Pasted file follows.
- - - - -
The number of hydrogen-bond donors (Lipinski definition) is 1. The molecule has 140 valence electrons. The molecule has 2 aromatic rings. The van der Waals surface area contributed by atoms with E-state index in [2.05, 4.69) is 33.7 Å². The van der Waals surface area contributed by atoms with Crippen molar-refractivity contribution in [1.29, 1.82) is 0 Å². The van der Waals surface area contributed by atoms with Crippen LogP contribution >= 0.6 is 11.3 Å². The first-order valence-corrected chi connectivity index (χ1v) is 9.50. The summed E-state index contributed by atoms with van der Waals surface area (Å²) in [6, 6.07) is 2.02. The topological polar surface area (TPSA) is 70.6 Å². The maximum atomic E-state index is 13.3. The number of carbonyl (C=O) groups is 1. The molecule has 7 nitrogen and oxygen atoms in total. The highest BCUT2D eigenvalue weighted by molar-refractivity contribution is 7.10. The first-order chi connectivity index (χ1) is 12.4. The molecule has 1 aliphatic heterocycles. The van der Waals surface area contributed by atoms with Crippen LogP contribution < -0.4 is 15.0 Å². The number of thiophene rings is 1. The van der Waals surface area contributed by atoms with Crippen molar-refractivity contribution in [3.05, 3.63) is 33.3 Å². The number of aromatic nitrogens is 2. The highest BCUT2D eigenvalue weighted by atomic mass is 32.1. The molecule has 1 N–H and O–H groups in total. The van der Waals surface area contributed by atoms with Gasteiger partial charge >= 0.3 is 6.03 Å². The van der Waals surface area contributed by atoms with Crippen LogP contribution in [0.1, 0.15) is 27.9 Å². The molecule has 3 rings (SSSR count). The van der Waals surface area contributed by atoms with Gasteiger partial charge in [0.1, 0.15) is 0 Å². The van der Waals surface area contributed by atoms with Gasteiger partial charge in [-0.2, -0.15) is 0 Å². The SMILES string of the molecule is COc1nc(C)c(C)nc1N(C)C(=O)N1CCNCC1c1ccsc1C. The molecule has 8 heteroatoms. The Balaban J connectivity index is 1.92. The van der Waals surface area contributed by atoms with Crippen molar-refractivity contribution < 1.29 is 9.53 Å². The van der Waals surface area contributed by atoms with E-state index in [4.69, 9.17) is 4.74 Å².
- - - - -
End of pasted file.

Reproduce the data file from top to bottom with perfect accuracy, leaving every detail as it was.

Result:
The number of hydrogen-bond donors (Lipinski definition) is 1. The molecule has 140 valence electrons. The molecule has 2 aromatic rings. The van der Waals surface area contributed by atoms with E-state index in [2.05, 4.69) is 33.7 Å². The van der Waals surface area contributed by atoms with Crippen molar-refractivity contribution in [1.29, 1.82) is 0 Å². The van der Waals surface area contributed by atoms with Crippen LogP contribution >= 0.6 is 11.3 Å². The first-order valence-corrected chi connectivity index (χ1v) is 9.50. The summed E-state index contributed by atoms with van der Waals surface area (Å²) in [6, 6.07) is 2.02. The topological polar surface area (TPSA) is 70.6 Å². The maximum atomic E-state index is 13.3. The number of carbonyl (C=O) groups is 1. The molecule has 7 nitrogen and oxygen atoms in total. The highest BCUT2D eigenvalue weighted by molar-refractivity contribution is 7.10. The first-order chi connectivity index (χ1) is 12.4. The molecule has 1 aliphatic heterocycles. The van der Waals surface area contributed by atoms with Crippen LogP contribution < -0.4 is 15.0 Å². The number of thiophene rings is 1. The van der Waals surface area contributed by atoms with Crippen molar-refractivity contribution in [3.05, 3.63) is 33.3 Å². The number of aromatic nitrogens is 2. The highest BCUT2D eigenvalue weighted by atomic mass is 32.1. The molecule has 1 N–H and O–H groups in total. The van der Waals surface area contributed by atoms with Gasteiger partial charge >= 0.3 is 6.03 Å². The van der Waals surface area contributed by atoms with Crippen LogP contribution in [0.1, 0.15) is 27.9 Å². The molecule has 3 rings (SSSR count). The van der Waals surface area contributed by atoms with Gasteiger partial charge in [0.1, 0.15) is 0 Å². The van der Waals surface area contributed by atoms with Gasteiger partial charge in [-0.2, -0.15) is 0 Å². The SMILES string of the molecule is COc1nc(C)c(C)nc1N(C)C(=O)N1CCNCC1c1ccsc1C. The molecule has 8 heteroatoms. The Balaban J connectivity index is 1.92. The van der Waals surface area contributed by atoms with Crippen molar-refractivity contribution < 1.29 is 9.53 Å². The van der Waals surface area contributed by atoms with E-state index in [4.69, 9.17) is 4.74 Å².